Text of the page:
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Volume 10 Supplement 2

Breast Cancer Research 2008

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Expression analysis of novel biomarkers for breast cancer


Cancer Research UK (2007) [1] stated that the most common cancer for women in the United Kingdom is breast cancer. In 2004, about 20% of all breast cancer cases diagnosed would lead to death [2]. The accepted prognostic factors fail to establish accurately the outcome for breast cancer patients as a large proportion of those diagnosed with invasive breast carcinomas are given aggressive treatments even though many of them are unlikely to develop a life-threatening cancer even without therapies. Over the past decade, many genetic and molecular pathways have been associated with breast cancer. To progress towards personalized therapies, there is a need for novel bio-markers for diagnosis, for the detection of metastasis and as targets for new selective immunotherapies. The BUC genes (Breast UniGene Cluster) are novel breast-associated genes identified on the basis of their specific expression spectrum, which includes testis, normal breast and breast cancer tissue. During in silico analysis of the BUC gene sequence, we discovered that the BUC11 gene sequence shares significant similarity with the gene sequence of an unpublished gene that codes for a predicted protein (source data obtained from the NCBI website [3]).


siRNA was designed for specific BUC11 silencing. BUC11 siRNA efficacy was first tested using real-time RT-PCR following transfection and mRNA isolation. The transfection of breast cancer cell line MDA231 was carried out using INTERFERin siRNA Transfection reagent (Autogen Bioclear, Calne, UK). The experiment was performed in duplicate wells. Each experiment comprised cells with BUC11 gene-specific siRNA, cells with negative control siRNA, cells with INTERFERin alone and cells alone. On day 2, 3H-thymidine (Sigma-Aldrich, Gillingham, UK) was added to the cells. On day 3, cell suspensions were transferred to a filter plate, Microscint solution (Packard, Meriden, CT, USA) was added and the reading of the plate was performed. The procedure was repeated on day 7 and on day 10. To quantify gene expression at the mRNA level in breast tumours, conventional RT-PCR as well as real-time quantitative RT-PCR were carried out. Samples used in this study come from various invasive and noninvasive histological subtypes of breast cancer, different malignancies (for example, melanoma, testis cancer, mesothelioma) and normal tissues.


Regarding BUC11 gene knockdown, 72 hours following transfection, 89.7% of specific inhibition of BUC11 mRNA expression was observed (real-time RT-PCR results). Three days following transfection of MDA231 with BUC11 siRNA, cell proliferation was inhibited by 98%. This result is still observed 7 days following transfection. However, the inhibition of proliferation is no longer observed 10 days following transfection, which is not surprising due to the transient nature of transfection. The BUC11 gene was expressed in 90% of the breast cancer tissues tested. BUC11 mRNA was not (or at very low levels) expressed in the normal tissues tested (heart, liver, prostate, brain, uterus, spleen, skeletal muscle, lung, kidney, placenta, trachea, thyroid, spinal cord, salivary gland, thymus and peripheral blood mononuclear cell) except for normal testis and normal breast tissues. BUC11 mRNA was expressed in varying levels in the breast cancer samples tested. BUC11 mRNA was expressed at similar levels in the normal testis and testicular cancer tissues tested. BUC11 mRNA was only expressed in the breast cancer cell lines T47D and MDA231. Furthermore, BUC11 mRNA appears to be overexpressed in breast tumour compared with the normal counterpart in the early stages of the disease and down-regulated in more advanced aggressive breast cancers. Finally, BUC11 mRNA was not expressed in any of the other cancer samples tested (oesophageal, mesothelioma, melanoma, gastric and kidney).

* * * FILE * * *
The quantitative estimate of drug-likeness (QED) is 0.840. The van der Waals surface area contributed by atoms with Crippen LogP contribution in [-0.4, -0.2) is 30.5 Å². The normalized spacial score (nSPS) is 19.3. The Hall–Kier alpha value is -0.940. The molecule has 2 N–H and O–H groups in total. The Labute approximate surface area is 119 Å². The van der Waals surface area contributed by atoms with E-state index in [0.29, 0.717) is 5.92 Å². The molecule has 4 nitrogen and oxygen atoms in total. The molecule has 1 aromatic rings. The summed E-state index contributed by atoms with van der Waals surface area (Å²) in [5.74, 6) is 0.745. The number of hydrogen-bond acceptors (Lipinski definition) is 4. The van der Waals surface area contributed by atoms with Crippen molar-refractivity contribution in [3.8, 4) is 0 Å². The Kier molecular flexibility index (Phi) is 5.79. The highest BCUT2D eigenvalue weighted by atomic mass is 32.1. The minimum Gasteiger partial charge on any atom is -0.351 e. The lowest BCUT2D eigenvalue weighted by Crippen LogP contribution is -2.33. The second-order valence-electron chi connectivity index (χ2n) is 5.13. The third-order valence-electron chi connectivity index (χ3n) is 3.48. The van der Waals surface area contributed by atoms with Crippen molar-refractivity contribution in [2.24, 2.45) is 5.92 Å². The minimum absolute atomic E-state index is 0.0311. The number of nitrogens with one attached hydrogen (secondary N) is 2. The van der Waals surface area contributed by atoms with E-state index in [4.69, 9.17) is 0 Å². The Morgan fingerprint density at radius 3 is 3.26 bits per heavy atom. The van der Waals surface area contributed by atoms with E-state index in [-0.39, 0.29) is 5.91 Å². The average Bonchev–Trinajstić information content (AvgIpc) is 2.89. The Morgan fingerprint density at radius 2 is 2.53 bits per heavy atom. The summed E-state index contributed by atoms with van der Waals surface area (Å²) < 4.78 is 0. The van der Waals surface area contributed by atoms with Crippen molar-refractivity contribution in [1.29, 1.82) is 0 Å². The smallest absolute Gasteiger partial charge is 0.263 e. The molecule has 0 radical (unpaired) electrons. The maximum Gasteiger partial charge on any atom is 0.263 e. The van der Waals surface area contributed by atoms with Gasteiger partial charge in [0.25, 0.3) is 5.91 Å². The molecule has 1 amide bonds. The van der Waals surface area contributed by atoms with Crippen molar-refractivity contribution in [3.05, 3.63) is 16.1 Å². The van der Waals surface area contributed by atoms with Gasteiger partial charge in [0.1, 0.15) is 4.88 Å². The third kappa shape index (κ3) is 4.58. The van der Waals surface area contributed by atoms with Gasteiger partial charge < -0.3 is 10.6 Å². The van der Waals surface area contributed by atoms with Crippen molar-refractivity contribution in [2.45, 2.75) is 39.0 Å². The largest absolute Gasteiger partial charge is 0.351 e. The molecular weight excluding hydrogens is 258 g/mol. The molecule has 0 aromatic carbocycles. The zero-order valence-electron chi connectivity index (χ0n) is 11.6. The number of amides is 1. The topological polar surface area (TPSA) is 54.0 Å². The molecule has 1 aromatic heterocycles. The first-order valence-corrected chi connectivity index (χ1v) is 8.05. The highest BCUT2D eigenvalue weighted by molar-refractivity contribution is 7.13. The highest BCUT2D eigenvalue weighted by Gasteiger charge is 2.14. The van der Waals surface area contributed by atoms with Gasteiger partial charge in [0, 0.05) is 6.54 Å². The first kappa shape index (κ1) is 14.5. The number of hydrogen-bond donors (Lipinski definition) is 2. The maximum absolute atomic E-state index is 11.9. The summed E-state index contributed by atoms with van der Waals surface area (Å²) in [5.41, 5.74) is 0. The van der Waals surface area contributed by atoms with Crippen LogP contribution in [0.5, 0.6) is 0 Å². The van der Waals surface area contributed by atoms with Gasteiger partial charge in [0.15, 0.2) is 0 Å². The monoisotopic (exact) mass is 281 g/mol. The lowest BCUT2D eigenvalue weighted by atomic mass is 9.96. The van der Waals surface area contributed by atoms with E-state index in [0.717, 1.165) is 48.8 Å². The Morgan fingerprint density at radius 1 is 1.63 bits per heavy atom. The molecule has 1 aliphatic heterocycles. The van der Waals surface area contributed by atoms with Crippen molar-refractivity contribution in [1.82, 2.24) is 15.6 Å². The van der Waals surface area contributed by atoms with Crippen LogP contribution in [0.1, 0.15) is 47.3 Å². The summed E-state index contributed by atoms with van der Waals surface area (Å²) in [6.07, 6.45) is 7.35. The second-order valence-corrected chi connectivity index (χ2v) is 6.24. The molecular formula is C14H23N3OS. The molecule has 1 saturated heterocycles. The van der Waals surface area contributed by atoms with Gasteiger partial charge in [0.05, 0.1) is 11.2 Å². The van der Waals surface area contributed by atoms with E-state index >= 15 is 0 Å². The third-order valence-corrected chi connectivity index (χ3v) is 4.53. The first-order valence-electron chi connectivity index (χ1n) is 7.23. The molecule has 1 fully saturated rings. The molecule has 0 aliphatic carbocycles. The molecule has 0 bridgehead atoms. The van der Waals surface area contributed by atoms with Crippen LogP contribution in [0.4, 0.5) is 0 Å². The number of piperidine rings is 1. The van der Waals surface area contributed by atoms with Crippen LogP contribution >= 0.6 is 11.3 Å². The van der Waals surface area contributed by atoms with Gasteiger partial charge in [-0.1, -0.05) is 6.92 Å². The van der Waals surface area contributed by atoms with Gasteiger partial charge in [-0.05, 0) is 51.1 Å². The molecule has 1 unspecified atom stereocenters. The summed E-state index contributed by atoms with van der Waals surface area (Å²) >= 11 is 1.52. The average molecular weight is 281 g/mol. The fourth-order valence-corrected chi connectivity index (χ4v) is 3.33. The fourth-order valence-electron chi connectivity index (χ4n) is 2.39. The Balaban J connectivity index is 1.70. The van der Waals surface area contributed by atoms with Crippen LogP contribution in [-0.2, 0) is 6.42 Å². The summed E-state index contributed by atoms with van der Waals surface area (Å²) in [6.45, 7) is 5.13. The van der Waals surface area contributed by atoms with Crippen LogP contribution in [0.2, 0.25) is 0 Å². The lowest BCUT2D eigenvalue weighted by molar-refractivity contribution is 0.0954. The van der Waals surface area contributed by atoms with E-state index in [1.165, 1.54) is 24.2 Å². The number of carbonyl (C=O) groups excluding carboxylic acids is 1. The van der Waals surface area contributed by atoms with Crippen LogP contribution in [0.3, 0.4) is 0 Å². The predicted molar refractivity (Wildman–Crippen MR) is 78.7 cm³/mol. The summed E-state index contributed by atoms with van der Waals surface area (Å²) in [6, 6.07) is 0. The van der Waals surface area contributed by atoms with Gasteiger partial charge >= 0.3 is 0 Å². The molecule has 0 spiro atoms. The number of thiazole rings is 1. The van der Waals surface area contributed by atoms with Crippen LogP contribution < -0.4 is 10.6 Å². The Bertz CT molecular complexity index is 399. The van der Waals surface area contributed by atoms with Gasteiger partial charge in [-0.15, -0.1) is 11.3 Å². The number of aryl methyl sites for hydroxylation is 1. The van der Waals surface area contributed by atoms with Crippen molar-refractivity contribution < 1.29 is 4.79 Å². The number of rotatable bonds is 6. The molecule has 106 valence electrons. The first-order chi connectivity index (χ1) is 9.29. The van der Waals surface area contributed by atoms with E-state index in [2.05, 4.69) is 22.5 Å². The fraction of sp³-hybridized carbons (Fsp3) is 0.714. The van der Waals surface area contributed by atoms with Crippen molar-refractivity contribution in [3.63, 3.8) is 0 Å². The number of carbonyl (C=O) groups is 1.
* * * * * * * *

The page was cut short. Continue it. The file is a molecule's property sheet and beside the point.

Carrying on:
BUC11 could potentially be a good candidate for the diagnosis and prognosis of breast cancer due to the correlation of BUC11 gene expression with the stage of breast cancer. siRNA silencing of BUC11 led to the inhibition of the proliferation of MDA231 breast cancer cells. This suggests that BUC11 might have a role in the proliferation of cancer cells in the breast. The tissue specificity of the BUC11 expression profile provides a rationale to consider BUC11 as a tissue-specific gene involved in the differentiation of breast and testis tissues. If the restricted expression spectrum is confirmed in a larger cohort of samples, BUC11 could be useful to detect micrometastasis in the lymph nodes or peripheral blood of breast cancer patients. Finally, BUC11 gene is not expressed in vital organs; thus it could potentially be a good target for vaccine strategies.



Funded by the John and Lucille van Geest Foundation.

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Laversin, S., Miles, A., Ball, G. et al. Expression analysis of novel biomarkers for breast cancer. Breast Cancer Res 10 (Suppl 2), P65 (2008).

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